Hyde Park Winter Wonderland – view from the big wheel…
For Londoners, and many visitors alike, the opening of Hyde Park’s Winter Wonderland every November marks the start of Christmas. The sprawling behemoth of thrilling rides, gingerbread and street food-laden stalls, and snow coated grottos gets bigger, and better, every year.
For 2019, although bigger, the layout seemed improved. Better signage and wider pathways accommodate the huge crowds – because yes, fair warning, it does get crowded with adults and kids alike, eager to ride, eat and play. But, there are oodles of new attractions to ease the numbers and waiting times, this year. Among firm favourites, such as the big wheel, (which stands at 70 metres this year), circus, ice rink and child-friendly Santaland rides, there is a Paddington Bear live ice skating show and a Mr Men live theatre show. Both of which are ideal for when the weather turns less than family-friendly. Lone adult groups can head to the bigger-than-ever Bavarian Village for hot toddies and related Christmas cheer.
It is free to enter Winter Wonderland, (bag checks operate at the doors), but, once inside, everything except the high-on-sugar-and-Santa atmosphere is chargeable. Santaland children’s rides are around £3 a go, but do note that there are only a few for children under the age of 3 years. We trialled the train, the carousel and the merry-go-round… sensing a theme? Yes, all of these go round and around, and I have no idea how more children don’t ride the ‘vomit comet’ after their trip, but there we go. My daughter couldn’t have been more thrilled to watch the same scenery whizz past while bobbing up and down on a train/horse/London bus. For scream-if-you-want-to-go-faster thrills, there are a ridiculous amount of towering rollercoasters and themed rides, for which you can divvy up childcare to have a go on.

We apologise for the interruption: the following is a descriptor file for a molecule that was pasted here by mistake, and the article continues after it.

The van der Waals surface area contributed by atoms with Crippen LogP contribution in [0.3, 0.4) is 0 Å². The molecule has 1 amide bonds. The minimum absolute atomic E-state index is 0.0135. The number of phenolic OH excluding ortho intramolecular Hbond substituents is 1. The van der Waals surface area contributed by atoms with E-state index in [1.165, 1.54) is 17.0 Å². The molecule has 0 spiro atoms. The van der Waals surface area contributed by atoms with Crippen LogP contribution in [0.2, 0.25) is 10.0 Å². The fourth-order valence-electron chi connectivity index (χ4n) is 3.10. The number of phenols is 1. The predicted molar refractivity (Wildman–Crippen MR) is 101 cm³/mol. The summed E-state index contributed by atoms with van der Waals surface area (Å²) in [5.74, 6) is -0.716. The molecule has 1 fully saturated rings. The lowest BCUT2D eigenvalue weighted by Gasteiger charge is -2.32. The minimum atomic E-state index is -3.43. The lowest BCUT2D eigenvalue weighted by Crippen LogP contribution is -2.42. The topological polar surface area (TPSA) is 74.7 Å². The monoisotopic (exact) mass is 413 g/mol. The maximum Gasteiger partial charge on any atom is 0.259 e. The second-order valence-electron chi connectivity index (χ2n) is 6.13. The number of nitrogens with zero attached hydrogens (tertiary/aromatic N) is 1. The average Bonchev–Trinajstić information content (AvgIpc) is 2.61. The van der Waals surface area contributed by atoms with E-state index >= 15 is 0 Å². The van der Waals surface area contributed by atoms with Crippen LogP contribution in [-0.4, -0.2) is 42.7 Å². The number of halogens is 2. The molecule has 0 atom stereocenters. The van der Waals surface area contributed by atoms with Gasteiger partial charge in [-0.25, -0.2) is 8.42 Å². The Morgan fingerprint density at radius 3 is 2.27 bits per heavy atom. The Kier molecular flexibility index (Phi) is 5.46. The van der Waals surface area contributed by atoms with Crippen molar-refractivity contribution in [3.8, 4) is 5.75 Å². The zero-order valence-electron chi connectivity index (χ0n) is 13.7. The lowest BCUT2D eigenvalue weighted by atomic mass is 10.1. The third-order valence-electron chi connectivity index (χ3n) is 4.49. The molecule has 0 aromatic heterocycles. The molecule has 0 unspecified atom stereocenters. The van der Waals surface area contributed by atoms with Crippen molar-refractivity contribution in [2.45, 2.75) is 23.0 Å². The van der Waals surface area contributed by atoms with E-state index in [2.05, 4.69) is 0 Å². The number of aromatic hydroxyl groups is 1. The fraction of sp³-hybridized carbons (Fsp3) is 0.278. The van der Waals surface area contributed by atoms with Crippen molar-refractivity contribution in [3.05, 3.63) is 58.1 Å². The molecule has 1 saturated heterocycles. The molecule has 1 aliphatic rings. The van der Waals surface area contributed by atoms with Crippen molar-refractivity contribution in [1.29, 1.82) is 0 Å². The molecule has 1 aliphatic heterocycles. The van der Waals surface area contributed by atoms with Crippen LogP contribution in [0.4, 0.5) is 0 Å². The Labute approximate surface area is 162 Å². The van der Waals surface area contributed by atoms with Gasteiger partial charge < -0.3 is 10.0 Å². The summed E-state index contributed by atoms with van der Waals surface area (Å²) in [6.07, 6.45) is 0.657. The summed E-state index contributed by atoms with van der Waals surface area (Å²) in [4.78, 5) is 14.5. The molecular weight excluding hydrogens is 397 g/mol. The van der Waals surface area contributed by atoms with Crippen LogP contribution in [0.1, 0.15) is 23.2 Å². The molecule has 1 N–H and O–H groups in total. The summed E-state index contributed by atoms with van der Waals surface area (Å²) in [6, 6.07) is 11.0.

The Ice Kingdom at Winter Wonderland
Our favourite family ride was the traditional Helter Skelter, in the classic funfair area. Fabulous fun, sailing down on a mat at super speed. We were also impressed by the Christmas Carol themed Ice Kingdom, which houses giant figures of Scrooge et al. The crowd-pleasing ice slide is also in there, but do wrap up warm as it is a teeth-chattering -10 degrees in there. We are talking thermals and gloves at the ready! And an insider tip – wear one of those shiny sleeping bag style coats if you want to go at any real pace down the slide. My jeans meant I did the classic bum shuffle to the bottom. Another insider tip, forgo the dusty Cadburys hot chocolate for the cheaper, but far superior, Hotel Chocolat offering, located in the Chocmobile outside the Ice Kingdom.
Winter Wonderland is a fixture in a growing number of people’s Christmas calendars, and personally, it wouldn’t feel too much like December without our annual trip. Yes, it can get busy, yes, it can be expensive, but it will kick start your festive season with a sugary high. Avoid crowds by avoiding obvious peak times (we arrived at 10am and it was very pleasant, with almost no queues), and babies and toddlers are just as happy to watch from afar as ride the carousels. The sensory experience of walking around the markets and rides alone must be off the charts. Note: older children and teenagers are sure to be tugging at coat pockets for money to go on rides and for food to devour.
Allow yourself an hour or so, on arrival, to simply get your bearings and just take it all in. The sights, sounds and smells can lead to overwhelmed premature spending on less than worthy food and rides – and you want to save yourself for the unrivalled mac and cheese stand, surely? See you next year.
Admission to Winter Wonderland is free. Charges apply for rides, ice skating, big top shows, the observation wheel, Magical Ice Kingdom and Bar Ice. Open until 5th January 2020. Reopens November.
This article originally appeared in Project Baby